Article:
Arab separatists have also launched sporadic attacks against the central government. During the first decade of the Islamic Republic, Ahwazis perpetrated several terrorist attacks, including a series of deadly bombings in 1979. In 1980, Arab separatists took 26 people hostage at the Iranian embassy in London. The six-day siege ended after the gunmen killed a hostage and threw his body out of a window. British special forces stormed the embassy and freed the hostages. One hostage and five of the six hostage-takers were killed.
Several Ahwazi separatist groups operate in Khuzestan and abroad. Groups that have called for an independent Arab state include The Arab Struggle Movement for the Liberation of Ahwaz (ASMLA), the National Organization for the Liberation of Ahwaz (also known as Hazm), the Ahwazi Popular Democratic Front (APDF), and the Hawks of Ahwaz. The most prominent group is the ASMLA, which consists of two rival branches based in Copenhagen and The Hague, as well as the Mohiuddin Nasser Martyrs Brigade, a militia that operates in Khuzestan province. The ASMLA has claimed attacks on oil and gas installations, security forces and banks since 2005.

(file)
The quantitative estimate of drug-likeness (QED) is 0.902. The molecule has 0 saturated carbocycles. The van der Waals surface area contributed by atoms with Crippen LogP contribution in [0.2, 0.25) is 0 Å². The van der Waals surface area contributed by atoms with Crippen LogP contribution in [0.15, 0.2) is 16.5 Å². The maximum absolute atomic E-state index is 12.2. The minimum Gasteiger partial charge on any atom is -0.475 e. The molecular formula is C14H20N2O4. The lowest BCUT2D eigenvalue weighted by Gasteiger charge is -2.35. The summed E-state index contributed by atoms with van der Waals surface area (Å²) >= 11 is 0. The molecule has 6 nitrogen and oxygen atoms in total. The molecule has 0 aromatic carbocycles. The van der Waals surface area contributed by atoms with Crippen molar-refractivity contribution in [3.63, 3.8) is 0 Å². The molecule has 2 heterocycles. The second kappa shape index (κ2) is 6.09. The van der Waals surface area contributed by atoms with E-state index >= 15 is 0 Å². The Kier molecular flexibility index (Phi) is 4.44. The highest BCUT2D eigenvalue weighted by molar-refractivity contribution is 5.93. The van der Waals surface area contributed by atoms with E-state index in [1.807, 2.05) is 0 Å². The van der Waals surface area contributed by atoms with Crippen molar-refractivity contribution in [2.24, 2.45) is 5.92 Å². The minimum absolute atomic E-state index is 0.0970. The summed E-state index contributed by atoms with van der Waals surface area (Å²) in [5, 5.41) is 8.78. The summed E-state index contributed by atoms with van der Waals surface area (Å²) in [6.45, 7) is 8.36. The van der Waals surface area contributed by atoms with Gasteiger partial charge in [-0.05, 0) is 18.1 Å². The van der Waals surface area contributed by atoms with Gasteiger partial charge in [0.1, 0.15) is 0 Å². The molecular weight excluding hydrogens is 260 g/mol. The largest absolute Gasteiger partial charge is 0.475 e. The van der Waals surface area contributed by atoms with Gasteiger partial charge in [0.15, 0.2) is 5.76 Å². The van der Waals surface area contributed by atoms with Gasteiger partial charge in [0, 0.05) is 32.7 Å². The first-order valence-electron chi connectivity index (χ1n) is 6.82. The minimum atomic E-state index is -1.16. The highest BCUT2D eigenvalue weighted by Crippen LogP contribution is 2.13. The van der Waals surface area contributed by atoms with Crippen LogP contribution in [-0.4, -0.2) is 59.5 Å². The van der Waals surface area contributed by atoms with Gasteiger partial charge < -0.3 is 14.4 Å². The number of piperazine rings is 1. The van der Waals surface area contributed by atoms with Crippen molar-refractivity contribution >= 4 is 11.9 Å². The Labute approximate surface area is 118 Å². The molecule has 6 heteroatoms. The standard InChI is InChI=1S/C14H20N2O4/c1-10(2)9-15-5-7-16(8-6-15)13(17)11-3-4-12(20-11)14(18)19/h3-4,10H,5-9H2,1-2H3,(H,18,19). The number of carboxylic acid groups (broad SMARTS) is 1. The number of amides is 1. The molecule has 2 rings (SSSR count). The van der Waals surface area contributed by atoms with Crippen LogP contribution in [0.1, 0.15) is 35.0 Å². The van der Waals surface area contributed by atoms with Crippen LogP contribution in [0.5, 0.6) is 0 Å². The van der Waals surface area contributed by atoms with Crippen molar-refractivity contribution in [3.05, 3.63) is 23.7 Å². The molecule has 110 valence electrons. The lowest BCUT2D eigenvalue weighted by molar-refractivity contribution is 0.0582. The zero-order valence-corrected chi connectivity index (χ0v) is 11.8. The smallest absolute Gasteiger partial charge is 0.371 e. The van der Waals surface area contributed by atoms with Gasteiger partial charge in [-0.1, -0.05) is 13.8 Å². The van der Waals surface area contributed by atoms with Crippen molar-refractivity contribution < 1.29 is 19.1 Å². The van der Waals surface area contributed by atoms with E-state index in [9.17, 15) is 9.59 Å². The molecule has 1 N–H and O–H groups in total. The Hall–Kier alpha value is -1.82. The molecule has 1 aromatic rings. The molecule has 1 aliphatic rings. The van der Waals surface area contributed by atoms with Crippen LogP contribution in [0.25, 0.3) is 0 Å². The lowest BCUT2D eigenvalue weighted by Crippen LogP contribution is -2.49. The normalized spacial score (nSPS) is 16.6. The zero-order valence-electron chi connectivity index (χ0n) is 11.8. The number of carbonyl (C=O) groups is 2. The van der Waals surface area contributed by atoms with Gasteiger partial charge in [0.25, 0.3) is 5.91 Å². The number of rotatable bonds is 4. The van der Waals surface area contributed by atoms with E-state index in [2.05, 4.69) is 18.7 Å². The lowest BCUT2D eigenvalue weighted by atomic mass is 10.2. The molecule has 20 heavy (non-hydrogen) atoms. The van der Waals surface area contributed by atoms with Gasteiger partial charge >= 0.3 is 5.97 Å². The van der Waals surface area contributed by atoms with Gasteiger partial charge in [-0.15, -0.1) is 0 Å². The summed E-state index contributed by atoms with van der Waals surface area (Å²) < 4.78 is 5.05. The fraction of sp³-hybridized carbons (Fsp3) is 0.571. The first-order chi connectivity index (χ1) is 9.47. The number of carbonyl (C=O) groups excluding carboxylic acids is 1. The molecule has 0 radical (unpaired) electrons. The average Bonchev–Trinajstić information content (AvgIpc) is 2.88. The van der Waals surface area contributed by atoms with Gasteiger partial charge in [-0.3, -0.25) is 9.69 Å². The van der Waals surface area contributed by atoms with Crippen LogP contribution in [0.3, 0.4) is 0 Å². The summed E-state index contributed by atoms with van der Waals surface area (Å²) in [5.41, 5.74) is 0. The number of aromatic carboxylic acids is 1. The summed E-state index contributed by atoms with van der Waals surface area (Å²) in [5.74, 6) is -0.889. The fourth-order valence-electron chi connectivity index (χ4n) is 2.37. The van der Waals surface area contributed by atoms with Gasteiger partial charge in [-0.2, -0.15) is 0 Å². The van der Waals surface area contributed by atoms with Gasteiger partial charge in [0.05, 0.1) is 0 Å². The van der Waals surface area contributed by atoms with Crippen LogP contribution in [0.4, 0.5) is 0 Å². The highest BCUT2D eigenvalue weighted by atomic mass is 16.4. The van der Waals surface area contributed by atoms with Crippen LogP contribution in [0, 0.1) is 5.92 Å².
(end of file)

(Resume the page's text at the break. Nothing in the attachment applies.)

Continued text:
In September 2018, four gunmen killed 25 people at a military parade in Ahvaz. Both the Ahvaz National Resistance and ISIS claimed credit for the attack. Authorities arrested hundreds of people in the following weeks. “The timing suggests that the Iranian authorities are using the attack in Ahvaz as an excuse to lash out against members of the Ahwazi Arab ethnic minority, including civil society and political activists, in order to crush dissent in Khuzestan province,” Philip Luther, Amnesty International’s Research and Advocacy Director for the Middle East and North Africa, said in November.
Authorities have been sensitive to any activities construed as promoting separatism. In February 2017, a 17-year-old Arab activist was arrested by the Intelligence Ministry. Officials asked him why he wore traditional Arab clothing and carried signs in Arabic to a rally about the drying of the Karoun river. In March 2018, a 15-year-old girl was arrested for writing poems that security forces alleged could incite violence. “Resist, my homeland, there is not much left of you,” she wrote. “Soon you will hear in your sky the sound of smiles and liberation’s call.”
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Garrett Nada is the managing editor of The Iran Primer at the U.S. Institute of Peace. Follow him @GarrettNada.